Volume 99, Number 6, September 2012
|Number of page(s)||6|
|Section||Electromagnetism, Optics, Acoustics, Heat Transfer, Classical Mechanics, and Fluid Dynamics|
|Published online||05 October 2012|
Fluctuation-dissipation relation from a FLB-BGK model
1 Geosciences and Engineering Division, Southwest Research Institute - San Antonio, TX 78238, USA
2 IPCF CNR, Instituto Processi Chimico-Fisici Uos Roma, Physics Department, University of Rome La Sapienza P.le A. Moro 2, 00185 Rome, Italy, EU
3 Instituto Applicazioni Calcolo, CNR-IAC - Viale del Policlinico 137, 00161 Rome, Italy, EU
4 Mechanical Engineering Department, Boston University - Boston, MA 02215, USA
Received: 9 March 2012
Accepted: 17 August 2012
A two-dimensional colloidal fluctuating lattice-Boltzmann (FLB-BGK) model was formulated by adopting the most popular version of the fluctuating lattice-Boltzmann algorithm in the literature and explicitly incorporating the finite size and shape of particles. In this formulation, random noise was added to the fluid to simulate thermal fluctuations of the fluid at mesoscopic length scales. The resulting random perturbations acting on the particle surface were responsible for particle Brownian motion. FLB-BGK simulations with a thermally perturbed fluid in a confined channel involving a Brownian particle near a channel wall displayed perfect equipartitioning and thermalization in the absence of any external force. The simulations captured a crossover from a ballistic regime to a diffusive regime at which particle velocity autocorrelation vanished. FLB-BGK simulations with an inert particle in thermally perturbed, creeping or low-medium Reynolds number flows in confined channels showed that particle motion obeyed the fluctuation-dissipation theorem if the wall effects on particle motion were absent or small. On the other hand, the fluctuation-dissipation theorem was found not to hold in the presence of significant wall effects on particle motion.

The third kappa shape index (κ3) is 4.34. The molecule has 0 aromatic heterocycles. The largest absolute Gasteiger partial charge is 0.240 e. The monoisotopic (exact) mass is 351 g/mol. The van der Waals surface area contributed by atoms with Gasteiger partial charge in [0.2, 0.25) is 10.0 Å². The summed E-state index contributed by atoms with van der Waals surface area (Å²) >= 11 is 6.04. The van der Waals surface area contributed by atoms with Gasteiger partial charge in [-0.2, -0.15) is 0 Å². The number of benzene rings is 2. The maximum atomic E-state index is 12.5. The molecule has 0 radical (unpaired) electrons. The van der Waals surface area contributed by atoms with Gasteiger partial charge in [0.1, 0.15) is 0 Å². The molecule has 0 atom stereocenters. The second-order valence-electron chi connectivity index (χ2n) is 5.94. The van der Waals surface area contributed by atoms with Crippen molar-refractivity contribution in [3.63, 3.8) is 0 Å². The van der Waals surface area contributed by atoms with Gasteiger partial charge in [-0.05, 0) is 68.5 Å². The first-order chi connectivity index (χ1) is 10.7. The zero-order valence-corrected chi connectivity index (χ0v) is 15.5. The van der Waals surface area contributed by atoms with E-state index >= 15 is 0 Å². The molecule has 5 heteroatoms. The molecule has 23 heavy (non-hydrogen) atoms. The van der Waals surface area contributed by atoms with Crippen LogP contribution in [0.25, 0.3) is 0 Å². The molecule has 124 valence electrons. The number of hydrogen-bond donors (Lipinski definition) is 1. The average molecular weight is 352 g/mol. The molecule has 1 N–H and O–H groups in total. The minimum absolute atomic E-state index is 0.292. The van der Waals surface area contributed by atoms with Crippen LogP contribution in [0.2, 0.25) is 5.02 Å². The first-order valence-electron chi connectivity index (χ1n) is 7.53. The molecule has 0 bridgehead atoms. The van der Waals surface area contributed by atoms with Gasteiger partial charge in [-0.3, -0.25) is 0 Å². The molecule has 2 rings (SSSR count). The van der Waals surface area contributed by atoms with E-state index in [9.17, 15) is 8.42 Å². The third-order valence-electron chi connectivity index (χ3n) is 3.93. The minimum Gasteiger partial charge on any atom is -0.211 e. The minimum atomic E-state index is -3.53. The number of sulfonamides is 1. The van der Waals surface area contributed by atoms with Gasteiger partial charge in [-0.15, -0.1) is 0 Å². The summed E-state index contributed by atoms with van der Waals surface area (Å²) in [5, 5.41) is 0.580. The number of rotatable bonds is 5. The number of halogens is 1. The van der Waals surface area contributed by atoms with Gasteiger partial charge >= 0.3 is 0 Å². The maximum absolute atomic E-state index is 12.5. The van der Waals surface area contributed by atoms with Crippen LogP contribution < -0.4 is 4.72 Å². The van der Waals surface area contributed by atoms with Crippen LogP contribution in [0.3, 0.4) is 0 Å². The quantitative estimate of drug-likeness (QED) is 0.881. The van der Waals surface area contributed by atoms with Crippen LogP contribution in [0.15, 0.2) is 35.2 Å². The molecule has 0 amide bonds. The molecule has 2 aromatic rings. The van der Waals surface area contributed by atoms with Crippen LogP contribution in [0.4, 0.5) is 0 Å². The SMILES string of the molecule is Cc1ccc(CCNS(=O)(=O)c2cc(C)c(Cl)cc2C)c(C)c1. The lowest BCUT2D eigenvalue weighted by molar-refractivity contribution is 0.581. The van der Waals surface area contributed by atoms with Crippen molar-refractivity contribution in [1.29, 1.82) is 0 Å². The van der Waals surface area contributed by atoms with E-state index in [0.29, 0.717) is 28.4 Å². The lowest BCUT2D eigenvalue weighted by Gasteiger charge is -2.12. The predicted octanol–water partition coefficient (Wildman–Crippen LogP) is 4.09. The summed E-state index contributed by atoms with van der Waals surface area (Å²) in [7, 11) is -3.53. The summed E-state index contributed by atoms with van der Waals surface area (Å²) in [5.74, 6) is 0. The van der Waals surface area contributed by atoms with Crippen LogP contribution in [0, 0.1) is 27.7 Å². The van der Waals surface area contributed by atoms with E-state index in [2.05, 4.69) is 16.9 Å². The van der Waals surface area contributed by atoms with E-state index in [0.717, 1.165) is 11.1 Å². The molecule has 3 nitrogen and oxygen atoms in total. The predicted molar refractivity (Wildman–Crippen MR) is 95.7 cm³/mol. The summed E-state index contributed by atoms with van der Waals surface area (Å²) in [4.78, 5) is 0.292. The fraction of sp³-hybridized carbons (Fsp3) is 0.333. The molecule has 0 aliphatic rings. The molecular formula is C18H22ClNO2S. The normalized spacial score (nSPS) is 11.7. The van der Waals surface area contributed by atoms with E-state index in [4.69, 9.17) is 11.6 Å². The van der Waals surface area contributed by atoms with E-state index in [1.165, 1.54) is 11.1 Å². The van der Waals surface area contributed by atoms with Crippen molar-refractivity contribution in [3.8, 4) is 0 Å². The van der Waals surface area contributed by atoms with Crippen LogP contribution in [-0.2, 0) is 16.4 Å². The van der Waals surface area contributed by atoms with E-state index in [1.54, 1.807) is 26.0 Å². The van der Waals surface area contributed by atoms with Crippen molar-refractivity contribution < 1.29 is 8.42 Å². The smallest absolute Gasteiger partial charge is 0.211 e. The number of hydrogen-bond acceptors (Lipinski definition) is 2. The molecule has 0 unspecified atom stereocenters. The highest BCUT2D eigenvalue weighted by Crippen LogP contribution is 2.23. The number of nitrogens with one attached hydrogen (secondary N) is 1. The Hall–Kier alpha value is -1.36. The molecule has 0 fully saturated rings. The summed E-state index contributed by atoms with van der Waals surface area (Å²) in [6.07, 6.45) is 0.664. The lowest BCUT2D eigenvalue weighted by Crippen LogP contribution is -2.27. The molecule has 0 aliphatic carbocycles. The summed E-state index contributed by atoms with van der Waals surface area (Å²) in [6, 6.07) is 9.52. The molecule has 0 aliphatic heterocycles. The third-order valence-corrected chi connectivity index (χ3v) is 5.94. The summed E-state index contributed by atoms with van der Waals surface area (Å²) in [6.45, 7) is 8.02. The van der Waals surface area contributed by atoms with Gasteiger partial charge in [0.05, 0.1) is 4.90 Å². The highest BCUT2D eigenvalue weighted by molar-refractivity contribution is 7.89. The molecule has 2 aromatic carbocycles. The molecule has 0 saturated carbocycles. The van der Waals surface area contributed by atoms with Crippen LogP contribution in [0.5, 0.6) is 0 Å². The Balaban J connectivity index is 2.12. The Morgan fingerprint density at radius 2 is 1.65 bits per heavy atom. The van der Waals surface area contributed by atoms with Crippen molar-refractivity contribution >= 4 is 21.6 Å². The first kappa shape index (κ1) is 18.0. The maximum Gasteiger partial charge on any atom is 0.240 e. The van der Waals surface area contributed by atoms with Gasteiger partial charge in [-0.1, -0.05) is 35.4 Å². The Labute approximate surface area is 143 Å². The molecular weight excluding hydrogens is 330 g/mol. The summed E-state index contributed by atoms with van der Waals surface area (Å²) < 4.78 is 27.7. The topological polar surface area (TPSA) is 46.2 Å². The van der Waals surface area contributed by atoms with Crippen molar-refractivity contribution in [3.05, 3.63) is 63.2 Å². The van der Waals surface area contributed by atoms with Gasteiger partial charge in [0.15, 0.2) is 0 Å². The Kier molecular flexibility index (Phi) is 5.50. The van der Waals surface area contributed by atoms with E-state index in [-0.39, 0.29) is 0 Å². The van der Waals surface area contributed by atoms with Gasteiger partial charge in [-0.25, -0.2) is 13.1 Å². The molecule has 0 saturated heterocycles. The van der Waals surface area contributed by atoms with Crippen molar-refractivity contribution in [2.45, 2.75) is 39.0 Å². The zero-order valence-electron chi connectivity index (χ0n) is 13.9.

PACS: 47.85.Dh – Hydrodynamics, hydraulics, hydrostatics / 47.15.G- – Low-Reynolds-number (creeping) flows / 47.11.-j – Computational methods in fluid dynamics
© EPLA, 2012
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